The Seafood That's At Its Freshest During The Fall

Old Bay may be what first comes to mind when you hear seafood and season. But just like produce, different types of seafood have different peak moments when they're best consumed and several factors affect what critters end up on our plates and when.

According to Northeast Seafood, wild seafood migrates with water temperatures and moon cycles, affecting when we have access to different varieties. Government regulations on what can and cannot be fished and when also dictate what's on the menu. Safety concerns have historically factored in as well, with the popular belief that one should only eat oysters in months that contain "r" coming to mind. But advances in transportation and refrigeration methods have mitigated the bacteria risk and rendered the saying nearly obsolete, per Southern Living.

Just like you can now enjoy a pineapple in the middle of February, you can access many types of seafood year-round thanks to farming and flash-freezing. But there are advantages to sticking with the seasons and what's fresh and available: The quality, taste, and texture will be better, and your wallet will thank you.

A small window for bay scallops

October happens to be National Seafood Month, per NOAA Fisheries, so it may come as no surprise to learn the ocean is ripe with fresh delights in the fall. One of the top varieties to look out for on menus and at mongers are sweet bay scallops, according to Mark Usewicz, co-owner and head fishmonger of Mermaid's Garden. Usewicz revealed on Martha Stewart's website that sweet bay scallops have a small window of peak-ness and are perfect for an autumn ceviche

There are two main types of scallops — sea and bay. Sea scallops are around two inches with a hearty texture and briny bite to them. Bay scallops are small, about a half inch, and are more sweet than briny, and more tender than tough, when compared to their counterparts. Both varieties cook quickly and don't need much to bring out their buttery, decadent flavor (via Boston Sword & Tuna).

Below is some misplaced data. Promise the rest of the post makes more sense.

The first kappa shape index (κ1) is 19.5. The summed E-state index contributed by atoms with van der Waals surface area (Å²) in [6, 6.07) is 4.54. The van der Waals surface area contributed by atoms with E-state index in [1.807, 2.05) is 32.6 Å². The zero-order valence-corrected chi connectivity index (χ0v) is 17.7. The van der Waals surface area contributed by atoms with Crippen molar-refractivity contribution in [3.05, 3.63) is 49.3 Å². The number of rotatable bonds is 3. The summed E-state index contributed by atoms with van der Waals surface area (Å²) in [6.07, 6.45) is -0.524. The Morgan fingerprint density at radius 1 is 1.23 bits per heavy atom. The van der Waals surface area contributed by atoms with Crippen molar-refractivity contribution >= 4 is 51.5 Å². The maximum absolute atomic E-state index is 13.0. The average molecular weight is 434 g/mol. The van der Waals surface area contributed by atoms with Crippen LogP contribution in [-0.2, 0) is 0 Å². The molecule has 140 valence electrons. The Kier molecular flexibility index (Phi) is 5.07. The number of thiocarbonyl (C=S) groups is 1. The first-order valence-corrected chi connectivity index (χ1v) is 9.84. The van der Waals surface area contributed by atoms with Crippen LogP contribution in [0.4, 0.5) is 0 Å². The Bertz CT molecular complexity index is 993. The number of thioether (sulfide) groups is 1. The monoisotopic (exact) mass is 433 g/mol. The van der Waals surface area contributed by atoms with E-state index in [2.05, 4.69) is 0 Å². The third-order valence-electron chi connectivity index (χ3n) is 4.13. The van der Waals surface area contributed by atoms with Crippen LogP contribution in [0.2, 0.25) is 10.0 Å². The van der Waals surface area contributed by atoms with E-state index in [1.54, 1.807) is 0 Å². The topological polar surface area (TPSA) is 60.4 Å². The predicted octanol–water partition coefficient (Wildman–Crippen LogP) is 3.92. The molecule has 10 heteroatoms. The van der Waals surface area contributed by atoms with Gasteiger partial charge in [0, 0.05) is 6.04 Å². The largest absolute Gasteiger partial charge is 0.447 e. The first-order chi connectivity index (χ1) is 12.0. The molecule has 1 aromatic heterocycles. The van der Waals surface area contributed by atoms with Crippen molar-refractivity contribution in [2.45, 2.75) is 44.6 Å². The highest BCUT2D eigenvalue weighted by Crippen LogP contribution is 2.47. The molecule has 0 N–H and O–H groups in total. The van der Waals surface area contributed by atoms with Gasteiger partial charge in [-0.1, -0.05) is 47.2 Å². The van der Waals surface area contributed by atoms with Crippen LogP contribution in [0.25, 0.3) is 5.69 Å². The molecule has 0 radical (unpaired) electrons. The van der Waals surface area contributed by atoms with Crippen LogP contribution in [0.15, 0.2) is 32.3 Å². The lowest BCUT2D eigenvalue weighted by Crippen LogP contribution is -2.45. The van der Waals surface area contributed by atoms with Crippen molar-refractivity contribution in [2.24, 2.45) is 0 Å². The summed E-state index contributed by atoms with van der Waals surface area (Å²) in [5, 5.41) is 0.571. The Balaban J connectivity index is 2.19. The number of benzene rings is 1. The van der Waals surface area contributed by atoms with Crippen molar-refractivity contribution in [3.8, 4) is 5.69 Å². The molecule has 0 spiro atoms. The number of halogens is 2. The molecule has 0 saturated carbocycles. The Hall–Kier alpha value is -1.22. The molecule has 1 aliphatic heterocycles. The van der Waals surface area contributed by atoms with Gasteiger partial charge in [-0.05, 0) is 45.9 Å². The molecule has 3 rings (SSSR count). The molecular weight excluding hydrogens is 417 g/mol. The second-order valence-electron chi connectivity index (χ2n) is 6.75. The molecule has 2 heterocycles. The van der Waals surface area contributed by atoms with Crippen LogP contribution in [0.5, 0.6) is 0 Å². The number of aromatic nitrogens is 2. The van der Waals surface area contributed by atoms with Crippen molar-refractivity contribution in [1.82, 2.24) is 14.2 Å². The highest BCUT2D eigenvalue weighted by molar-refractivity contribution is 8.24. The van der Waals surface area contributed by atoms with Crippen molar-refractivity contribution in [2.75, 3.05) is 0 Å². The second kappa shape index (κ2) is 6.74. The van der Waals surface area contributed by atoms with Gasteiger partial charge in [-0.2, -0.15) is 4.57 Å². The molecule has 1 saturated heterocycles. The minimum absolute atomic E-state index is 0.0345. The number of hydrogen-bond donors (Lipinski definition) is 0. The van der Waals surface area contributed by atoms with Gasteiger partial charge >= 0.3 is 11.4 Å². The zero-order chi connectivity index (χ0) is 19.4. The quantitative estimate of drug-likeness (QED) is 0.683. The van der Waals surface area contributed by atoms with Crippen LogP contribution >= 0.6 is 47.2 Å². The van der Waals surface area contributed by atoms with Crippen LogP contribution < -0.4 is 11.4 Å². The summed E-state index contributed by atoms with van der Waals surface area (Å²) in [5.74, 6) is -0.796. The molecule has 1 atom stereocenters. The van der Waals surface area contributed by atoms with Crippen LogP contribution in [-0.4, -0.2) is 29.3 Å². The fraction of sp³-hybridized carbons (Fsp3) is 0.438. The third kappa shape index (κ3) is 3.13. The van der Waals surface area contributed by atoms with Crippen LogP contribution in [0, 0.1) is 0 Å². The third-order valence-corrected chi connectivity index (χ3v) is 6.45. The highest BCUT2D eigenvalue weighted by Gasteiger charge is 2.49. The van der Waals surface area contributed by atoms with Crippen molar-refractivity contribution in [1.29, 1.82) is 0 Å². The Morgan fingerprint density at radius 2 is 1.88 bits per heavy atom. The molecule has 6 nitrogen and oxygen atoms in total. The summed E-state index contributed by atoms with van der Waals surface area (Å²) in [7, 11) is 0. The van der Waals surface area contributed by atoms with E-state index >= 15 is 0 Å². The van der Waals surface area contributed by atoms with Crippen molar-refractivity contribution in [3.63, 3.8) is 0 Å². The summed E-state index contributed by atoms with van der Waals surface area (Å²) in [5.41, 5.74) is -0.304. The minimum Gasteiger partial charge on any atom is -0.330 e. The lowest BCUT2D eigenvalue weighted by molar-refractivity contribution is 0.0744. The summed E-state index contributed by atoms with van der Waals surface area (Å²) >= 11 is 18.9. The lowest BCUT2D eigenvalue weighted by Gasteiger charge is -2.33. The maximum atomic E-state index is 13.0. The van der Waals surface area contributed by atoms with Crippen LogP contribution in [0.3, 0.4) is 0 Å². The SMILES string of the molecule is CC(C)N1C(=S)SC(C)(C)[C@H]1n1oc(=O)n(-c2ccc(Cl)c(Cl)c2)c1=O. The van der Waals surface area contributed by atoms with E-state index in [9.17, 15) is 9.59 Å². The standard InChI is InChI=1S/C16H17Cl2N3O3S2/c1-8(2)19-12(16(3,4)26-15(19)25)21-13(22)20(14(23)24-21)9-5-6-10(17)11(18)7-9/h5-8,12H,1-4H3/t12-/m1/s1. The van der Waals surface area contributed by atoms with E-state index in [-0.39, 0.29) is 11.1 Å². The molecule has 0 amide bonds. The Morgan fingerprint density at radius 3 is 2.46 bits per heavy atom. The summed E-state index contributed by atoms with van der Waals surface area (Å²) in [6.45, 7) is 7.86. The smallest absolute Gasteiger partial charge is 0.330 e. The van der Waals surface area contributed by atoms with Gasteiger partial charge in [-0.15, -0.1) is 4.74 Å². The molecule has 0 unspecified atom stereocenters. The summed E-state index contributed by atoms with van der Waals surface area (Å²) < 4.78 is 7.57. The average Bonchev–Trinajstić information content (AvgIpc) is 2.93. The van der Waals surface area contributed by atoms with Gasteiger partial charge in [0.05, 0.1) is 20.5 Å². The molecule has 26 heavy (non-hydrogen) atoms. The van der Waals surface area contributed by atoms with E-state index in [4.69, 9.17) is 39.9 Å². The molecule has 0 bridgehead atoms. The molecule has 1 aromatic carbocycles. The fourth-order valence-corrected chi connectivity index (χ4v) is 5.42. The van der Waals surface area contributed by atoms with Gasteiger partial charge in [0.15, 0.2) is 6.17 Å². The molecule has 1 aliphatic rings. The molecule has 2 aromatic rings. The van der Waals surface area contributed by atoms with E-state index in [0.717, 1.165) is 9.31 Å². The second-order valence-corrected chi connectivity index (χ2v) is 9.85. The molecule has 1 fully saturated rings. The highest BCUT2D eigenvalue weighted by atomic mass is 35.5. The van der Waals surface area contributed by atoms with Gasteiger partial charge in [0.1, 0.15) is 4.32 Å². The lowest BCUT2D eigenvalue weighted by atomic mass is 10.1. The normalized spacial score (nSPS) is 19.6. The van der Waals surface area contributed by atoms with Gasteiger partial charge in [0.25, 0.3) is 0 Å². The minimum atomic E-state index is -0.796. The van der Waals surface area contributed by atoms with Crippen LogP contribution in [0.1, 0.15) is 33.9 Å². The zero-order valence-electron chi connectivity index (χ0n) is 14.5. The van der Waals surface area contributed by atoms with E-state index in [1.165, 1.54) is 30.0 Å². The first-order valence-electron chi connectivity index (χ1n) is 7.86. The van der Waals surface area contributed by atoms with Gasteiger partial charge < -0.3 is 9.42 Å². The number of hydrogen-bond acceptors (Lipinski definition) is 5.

Peconic scallops, which hail from Long Island, have seen a die-off in recent years. Research suggests it's due to higher water temperatures and parasites (via East End Beacon). Peconic scallops live for two years and can only be harvested during the latter half of their lifespan, leaving a very small window for fishermen. 

Scallop researchers are actively working to breed a species that can withstand both warmer temperatures and parasitic infections and have high hopes for future spawning seasons.

A popular flat fish

Pacific halibut has its time in the spotlight once summer salmon season comes to a close, per Martha Stewart's website. Halibut are a massive, flat fish that can weigh up to 500 pounds and grow more than eight feet in length (via NOAA). They can live up to 55 years and don't reach reproductive maturation until they're around 10-years of age. Pacific halibut is a popular fish amongst fishermen, both commercial and sport, and is tightly regulated. The majority of the population is found near Alaska with almost 25 million pounds, worth around $100 million, caught commercially each year.

Pacific halibut is a lean, white, and firm fish with a mild taste. It tends to take on others flavor, making it a versatile dinner choice. Due to its lower fat content, it's best suited for moist heat cooking methods such as poaching or steaming, but can also be pan-seared, grilled, or baked if you stay on top of the temperature and avoid overcooking, per Sizzlefish.

Blue crabs are meatier

Blue crabs fatten up in the fall in preparation for their lazier winters, as the website of Martha Stewart explained, making early fall the best time of year to enjoy the crustacean. In addition to their preparation for dormancy, their molting plays into their fall pinnacle. Blue crabs shed their shells multiple times and need time to grow into each new home. Come fall, they're closer to filling out their larger shell — the darker its bottom, the more meat you will find, per the Washingtonian. Preparing your fall crab feast is easy. Just steam or boil the little guys until that blue shell turns red and enjoy the tender, sweet meat on its own or dipped in your choice of sauce. 

Your location does come into play when choosing seafood for the autumn. Whether you're by the Pacific Ocean or Florida panhandle will dictate what's in the water. Best bet is to buy locally and ask questions.